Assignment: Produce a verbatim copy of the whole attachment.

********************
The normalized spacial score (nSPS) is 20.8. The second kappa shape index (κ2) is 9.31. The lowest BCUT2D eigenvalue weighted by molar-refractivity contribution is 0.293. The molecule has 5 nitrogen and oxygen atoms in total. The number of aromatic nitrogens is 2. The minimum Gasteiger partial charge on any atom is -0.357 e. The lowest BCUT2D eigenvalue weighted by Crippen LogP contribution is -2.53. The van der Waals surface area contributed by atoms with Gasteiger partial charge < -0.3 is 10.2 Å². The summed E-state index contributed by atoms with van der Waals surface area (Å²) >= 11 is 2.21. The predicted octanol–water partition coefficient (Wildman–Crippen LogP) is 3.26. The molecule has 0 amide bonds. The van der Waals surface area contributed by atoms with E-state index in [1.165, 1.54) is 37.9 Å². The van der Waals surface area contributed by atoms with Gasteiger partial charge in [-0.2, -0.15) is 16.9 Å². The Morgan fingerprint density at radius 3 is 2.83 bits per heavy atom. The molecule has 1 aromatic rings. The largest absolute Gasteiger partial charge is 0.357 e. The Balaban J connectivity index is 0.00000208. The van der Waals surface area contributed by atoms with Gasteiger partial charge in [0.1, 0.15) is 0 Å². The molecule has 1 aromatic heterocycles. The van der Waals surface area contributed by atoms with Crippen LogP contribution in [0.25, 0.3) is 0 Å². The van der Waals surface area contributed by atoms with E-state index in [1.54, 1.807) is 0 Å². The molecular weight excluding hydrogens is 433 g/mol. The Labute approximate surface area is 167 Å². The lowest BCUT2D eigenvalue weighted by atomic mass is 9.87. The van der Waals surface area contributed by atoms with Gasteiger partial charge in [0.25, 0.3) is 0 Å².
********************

The normalized spacial score (nSPS) is 20.8. The second kappa shape index (κ2) is 9.31. The lowest BCUT2D eigenvalue weighted by molar-refractivity contribution is 0.293. The molecule has 5 nitrogen and oxygen atoms in total. The number of aromatic nitrogens is 2. The minimum Gasteiger partial charge on any atom is -0.357 e. The lowest BCUT2D eigenvalue weighted by Crippen LogP contribution is -2.53. The van der Waals surface area contributed by atoms with Gasteiger partial charge < -0.3 is 10.2 Å². The summed E-state index contributed by atoms with van der Waals surface area (Å²) >= 11 is 2.21. The predicted octanol–water partition coefficient (Wildman–Crippen LogP) is 3.26. The molecule has 0 amide bonds. The van der Waals surface area contributed by atoms with E-state index in [1.165, 1.54) is 37.9 Å². The van der Waals surface area contributed by atoms with Gasteiger partial charge in [-0.2, -0.15) is 16.9 Å². The Morgan fingerprint density at radius 3 is 2.83 bits per heavy atom. The molecule has 1 aromatic rings. The largest absolute Gasteiger partial charge is 0.357 e. The Balaban J connectivity index is 0.00000208. The van der Waals surface area contributed by atoms with Gasteiger partial charge in [0.1, 0.15) is 0 Å². The molecule has 1 aromatic heterocycles. The van der Waals surface area contributed by atoms with Crippen LogP contribution in [0.25, 0.3) is 0 Å². The van der Waals surface area contributed by atoms with E-state index in [1.54, 1.807) is 0 Å². The molecular weight excluding hydrogens is 433 g/mol. The Labute approximate surface area is 167 Å². The lowest BCUT2D eigenvalue weighted by atomic mass is 9.87. The van der Waals surface area contributed by atoms with Gasteiger partial charge in [0.25, 0.3) is 0 Å².